Most residential property sales agreements contain the voetstoots clause which states that ‘the property is sold ‘voetstoots’, as is at the date of signature hereof, together with all fixtures and fittings and subject to the conditions and servitudes contained in the title deeds of the property as it stands on the date this agreement is concluded, with all visible and invisible defects applicable to such a property.’
The voetstoots clause has until recently always been accepted at its face value, most buyers acknowledging that they buy their home ‘as it is’. However, some people have now picked up the idea that, since the passing of the Consumer Protection Act, the ‘voetstoots’ clause is no longer relevant because the agent, as a member of the supply chain, can be held responsible for any defects which later become evident
The Agreement of Sale is signed between two parties, the seller and the buyer. The seller is by law obliged to disclose any defects in the home of which he is aware at the time of the sale, but he cannot later be held liable for those of which he was not aware. Voetstoots is always applicable where the seller is not selling the property in the course of his normal business and the CPA does not make voetstoots illegal or invalid in these instances.
Estate agents cannot inspect a property to the extent that they can vouch for all possible defects. They can be held to ‘reasonable responsibility’ but ultimately still rely on information from the seller. The EAAB produced the so-called Immovable Property Condition Report which is questionnaire that the seller completes and thereby declares the ‘condition’ of the property. This is presented to the buyer and both parties sign the report. In this way the buyer can at least have some recourse should the seller have made false declarations.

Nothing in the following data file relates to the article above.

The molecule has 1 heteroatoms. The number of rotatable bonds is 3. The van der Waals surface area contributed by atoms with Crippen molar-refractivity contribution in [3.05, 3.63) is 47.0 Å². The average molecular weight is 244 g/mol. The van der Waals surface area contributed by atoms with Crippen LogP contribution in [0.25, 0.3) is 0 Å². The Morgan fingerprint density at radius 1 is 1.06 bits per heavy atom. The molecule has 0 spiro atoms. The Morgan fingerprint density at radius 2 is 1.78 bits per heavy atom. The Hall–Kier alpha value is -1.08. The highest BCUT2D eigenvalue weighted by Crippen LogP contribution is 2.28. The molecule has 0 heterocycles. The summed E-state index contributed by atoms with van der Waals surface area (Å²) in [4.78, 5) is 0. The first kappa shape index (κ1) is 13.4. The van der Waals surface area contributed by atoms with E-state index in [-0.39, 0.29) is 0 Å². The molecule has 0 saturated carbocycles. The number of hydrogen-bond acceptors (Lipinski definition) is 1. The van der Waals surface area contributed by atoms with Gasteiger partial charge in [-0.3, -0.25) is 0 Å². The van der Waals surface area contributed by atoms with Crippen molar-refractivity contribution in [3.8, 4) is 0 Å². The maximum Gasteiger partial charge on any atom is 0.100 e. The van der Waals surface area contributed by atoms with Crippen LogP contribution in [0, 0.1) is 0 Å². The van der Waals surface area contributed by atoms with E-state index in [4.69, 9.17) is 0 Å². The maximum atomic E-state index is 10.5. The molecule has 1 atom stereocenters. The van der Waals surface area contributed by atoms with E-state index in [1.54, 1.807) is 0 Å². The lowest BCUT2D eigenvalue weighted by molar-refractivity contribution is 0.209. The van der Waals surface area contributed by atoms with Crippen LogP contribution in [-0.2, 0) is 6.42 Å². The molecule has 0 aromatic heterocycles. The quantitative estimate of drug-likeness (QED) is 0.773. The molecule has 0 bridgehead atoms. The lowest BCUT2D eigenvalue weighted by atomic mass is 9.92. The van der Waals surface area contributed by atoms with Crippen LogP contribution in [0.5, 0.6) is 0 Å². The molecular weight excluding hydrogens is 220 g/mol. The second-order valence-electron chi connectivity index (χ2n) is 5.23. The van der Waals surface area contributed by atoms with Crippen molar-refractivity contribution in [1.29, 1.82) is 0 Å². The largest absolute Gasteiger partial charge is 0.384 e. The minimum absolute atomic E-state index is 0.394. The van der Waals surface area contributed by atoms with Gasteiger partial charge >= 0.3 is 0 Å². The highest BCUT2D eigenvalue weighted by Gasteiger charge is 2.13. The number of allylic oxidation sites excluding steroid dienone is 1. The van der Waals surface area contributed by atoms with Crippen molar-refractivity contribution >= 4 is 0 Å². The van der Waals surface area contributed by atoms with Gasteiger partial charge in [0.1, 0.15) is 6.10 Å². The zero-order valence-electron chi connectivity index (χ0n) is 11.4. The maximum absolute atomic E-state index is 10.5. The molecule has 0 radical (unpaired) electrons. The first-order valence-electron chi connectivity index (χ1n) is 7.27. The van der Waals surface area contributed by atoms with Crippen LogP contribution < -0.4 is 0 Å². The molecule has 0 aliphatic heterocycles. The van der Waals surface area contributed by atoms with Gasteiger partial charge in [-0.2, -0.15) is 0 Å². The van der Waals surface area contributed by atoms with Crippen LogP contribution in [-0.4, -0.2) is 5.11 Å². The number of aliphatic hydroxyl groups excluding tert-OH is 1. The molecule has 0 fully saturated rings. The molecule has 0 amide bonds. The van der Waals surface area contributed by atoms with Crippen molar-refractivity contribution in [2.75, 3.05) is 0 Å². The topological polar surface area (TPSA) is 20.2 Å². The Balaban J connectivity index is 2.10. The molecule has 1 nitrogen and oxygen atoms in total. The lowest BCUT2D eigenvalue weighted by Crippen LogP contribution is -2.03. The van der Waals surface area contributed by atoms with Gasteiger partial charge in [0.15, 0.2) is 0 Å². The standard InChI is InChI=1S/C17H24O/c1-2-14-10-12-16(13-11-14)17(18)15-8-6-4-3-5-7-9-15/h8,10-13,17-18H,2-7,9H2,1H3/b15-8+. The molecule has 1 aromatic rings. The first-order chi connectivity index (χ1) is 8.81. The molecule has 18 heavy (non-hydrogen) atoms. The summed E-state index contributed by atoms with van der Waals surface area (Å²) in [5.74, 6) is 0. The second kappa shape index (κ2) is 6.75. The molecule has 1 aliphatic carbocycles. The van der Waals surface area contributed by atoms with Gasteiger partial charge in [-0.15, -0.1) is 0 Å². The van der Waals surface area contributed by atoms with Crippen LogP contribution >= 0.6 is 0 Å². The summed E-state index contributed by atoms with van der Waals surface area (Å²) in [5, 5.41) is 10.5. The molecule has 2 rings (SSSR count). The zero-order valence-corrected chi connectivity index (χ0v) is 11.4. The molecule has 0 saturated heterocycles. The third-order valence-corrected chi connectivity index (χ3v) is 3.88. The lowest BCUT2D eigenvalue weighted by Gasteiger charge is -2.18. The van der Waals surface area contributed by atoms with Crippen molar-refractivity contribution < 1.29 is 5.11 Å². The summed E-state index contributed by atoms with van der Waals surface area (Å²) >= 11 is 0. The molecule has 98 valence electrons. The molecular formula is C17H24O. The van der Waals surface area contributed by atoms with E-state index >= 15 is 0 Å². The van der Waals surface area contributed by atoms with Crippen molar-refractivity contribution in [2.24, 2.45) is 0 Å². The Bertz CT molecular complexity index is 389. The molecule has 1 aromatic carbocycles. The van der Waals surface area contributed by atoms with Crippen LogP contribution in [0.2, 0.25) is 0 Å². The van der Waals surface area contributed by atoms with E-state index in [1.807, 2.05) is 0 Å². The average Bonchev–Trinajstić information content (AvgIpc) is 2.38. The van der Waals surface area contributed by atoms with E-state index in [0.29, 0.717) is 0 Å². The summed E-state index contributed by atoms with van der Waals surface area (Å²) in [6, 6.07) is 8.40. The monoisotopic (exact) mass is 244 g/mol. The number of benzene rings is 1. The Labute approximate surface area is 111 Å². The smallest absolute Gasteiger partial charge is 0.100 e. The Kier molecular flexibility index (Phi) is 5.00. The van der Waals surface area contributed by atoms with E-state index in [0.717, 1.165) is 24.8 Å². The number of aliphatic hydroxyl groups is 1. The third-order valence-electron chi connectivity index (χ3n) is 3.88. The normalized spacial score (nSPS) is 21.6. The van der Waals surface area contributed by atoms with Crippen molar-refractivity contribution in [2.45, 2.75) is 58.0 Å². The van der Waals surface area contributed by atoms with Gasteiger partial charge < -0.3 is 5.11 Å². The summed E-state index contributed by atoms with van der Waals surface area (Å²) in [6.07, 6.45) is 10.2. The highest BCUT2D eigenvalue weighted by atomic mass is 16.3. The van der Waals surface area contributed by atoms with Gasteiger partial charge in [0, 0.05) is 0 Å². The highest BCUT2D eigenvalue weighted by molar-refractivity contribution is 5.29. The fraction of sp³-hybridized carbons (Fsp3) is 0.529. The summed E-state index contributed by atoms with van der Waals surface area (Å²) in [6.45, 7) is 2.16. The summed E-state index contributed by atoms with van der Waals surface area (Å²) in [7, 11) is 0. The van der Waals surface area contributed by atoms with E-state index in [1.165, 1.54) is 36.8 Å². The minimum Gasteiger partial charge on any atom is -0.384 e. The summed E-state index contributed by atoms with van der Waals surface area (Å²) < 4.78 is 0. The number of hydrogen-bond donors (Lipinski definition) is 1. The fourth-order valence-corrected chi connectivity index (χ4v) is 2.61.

Pre-sale inspection by prospective buyers is essential.
It is generally agreed among South African attorneys, that the purchaser should take it upon himself to inspect every aspect of the home or, better still, get a qualified inspector to do this for him.
A developer, on the other hand who sells property “in the normal course of his business” cannot sell a property subject to a voetstoots clause or condition as he is recognised as a supplier in terms of the CPA. There are, however, instances which do exonerate a developer, e.g. where certain technicalities have to be taken into account, but these are not typical.
In most transactions the estate agent is merely a facilitator, not a party to the contract, and therefore can only be prosecuted in terms of the Consumer Protection Act if his supply of service was in contravention of the CPA.